The title of this post sounds like the start of one of those bad jokes involving the changing of light bulbs. But this is a serious issue for all organizations because, in today’s regulatory environment, it can be a free for all of audit after audit after assessment after assessment. A never ending cascade of interruptions to their business operations as they go through audits and assessments, all in the name of ensuring controls are designed and functioning properly.
But another reason I have written this post is because of all of the comments that I have received that seem to paint my position as a reason why QSAs are not needed to conduct PCI DSS assessments. I wanted to clarify for everyone my rationale for my position.
Besides those reasons, the larger reason this issue needs to be brought up and discussed is that the PCI SSC is pushing for organizations to adopt business as usual (BAU). For those of you that did not read the preamble of the PCI DSS v3, BAU is the integration of relevant portions of the PCI DSS into an organization’s everyday activities. A rather noble goal and only a recommendation at this time, one has to believe that BAU will at some point become part of the PCI DSS in a future version.
Any organization that takes the time to implement BAU is going to want to assess their implementation of BAU. They will do this through internal/external audit activities, automated real-time monitoring via dashboards and other internal assessment processes. Why bother with BAU if you are not going to use it to spot control issues before they become major problems? That is, after all, the whole point of BAU.
Which brings me back to this year’s Community Meeting and the question I asked about reliance on other auditor’s/assessor’s work. The reason for the question is to minimize, as best we can, the disruptive effects of the myriad of audits/assessments that some organizations are required to submit. The answer provided by the Council was an emphatic “NO!” followed by some backtracking after the audience apparently showed its displeasure to the Council members on stage to their take it or leave it answer.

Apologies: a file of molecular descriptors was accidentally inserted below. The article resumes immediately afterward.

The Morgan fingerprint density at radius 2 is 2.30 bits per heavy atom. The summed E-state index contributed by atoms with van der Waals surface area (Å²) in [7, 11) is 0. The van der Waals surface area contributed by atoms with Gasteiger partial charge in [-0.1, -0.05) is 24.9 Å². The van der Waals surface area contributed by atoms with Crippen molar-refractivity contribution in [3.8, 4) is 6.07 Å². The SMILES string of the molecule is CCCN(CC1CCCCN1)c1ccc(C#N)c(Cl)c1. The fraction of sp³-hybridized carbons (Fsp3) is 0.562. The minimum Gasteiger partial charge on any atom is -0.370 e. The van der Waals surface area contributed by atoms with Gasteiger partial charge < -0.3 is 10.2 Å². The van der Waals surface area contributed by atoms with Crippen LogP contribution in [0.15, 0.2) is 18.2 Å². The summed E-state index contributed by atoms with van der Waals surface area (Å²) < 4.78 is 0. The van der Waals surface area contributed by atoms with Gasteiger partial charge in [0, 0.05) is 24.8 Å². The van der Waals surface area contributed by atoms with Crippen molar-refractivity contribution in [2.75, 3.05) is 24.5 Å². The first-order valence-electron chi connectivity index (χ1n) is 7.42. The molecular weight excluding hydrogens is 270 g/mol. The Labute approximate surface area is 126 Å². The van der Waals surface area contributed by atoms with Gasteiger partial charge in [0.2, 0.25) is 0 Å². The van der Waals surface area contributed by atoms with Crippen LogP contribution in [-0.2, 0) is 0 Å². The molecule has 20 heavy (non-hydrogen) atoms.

The reason for the audiences’ displeasure though is genuine. A lot of organizations question the number of times user management controls such as identification of generic UIDs, last password change date, last logon date and the like need to be performed before such activities are deemed adequate? How many times do facilities people need to be interrupted to prove that video monitoring is performed and the video is retained? How many times do facilities have to be visited and reviewed for physical access controls? There are numerous areas in all control assessment programs where those programs cover the same ground in varying levels of detail and focus. It is these areas of commonality where the most pain is felt and we hear the lament, “Why do I have to keep covering this ground over and over with every new auditor that comes through?”
It is not like the PCI DSS cornered the market on control assessments. Organizations have to comply with ISO, HIPAA, GLBA, FISMA, NIST and a whole host of other security and privacy control audits or assessments. All of these audits/assessments share certain common controls for user management, physical security, facilities management, etc. What differentiates the programs is the focus of what they are trying to protect.
One easy approach to address this situation is to combine audit/assessment meetings with personnel in physical security, facilities management, user management and the like. Each auditor/assessor can ask their specific questions and gather evidence and conduct testing as they need. Unfortunately, due to timing of reporting requirements, having common meetings might not always be possible.
But another approach would be to use internal auditors performing testing monthly, quarterly, etc. and then the QSA reviewing those results during their annual PCI assessment process. There might be some independent testing required by the QSA for areas such as device configurations, change control and application development changes, but the sample sizes of any testing could be greatly reduced because of the testing done throughout the year due to the implementation of BAU.
If we as QSAs work with other auditors/assessors and agree to common criteria in our respective work programs that satisfy our common controls then we will not have to interrupt an organization to ask the same questions and alienate people as we do today.
Success of compliance programs is the result of making them as unintrusive and automatic as possible. BAU is a great idea, but it will only succeed if the Council understands how BAU will be implemented in the real world and then adjusts their compliance programs and assessment approach to take BAU into account. The quickest way to kill BAU is to make it painful and cumbersome which the Council is doing very effectively at the moment.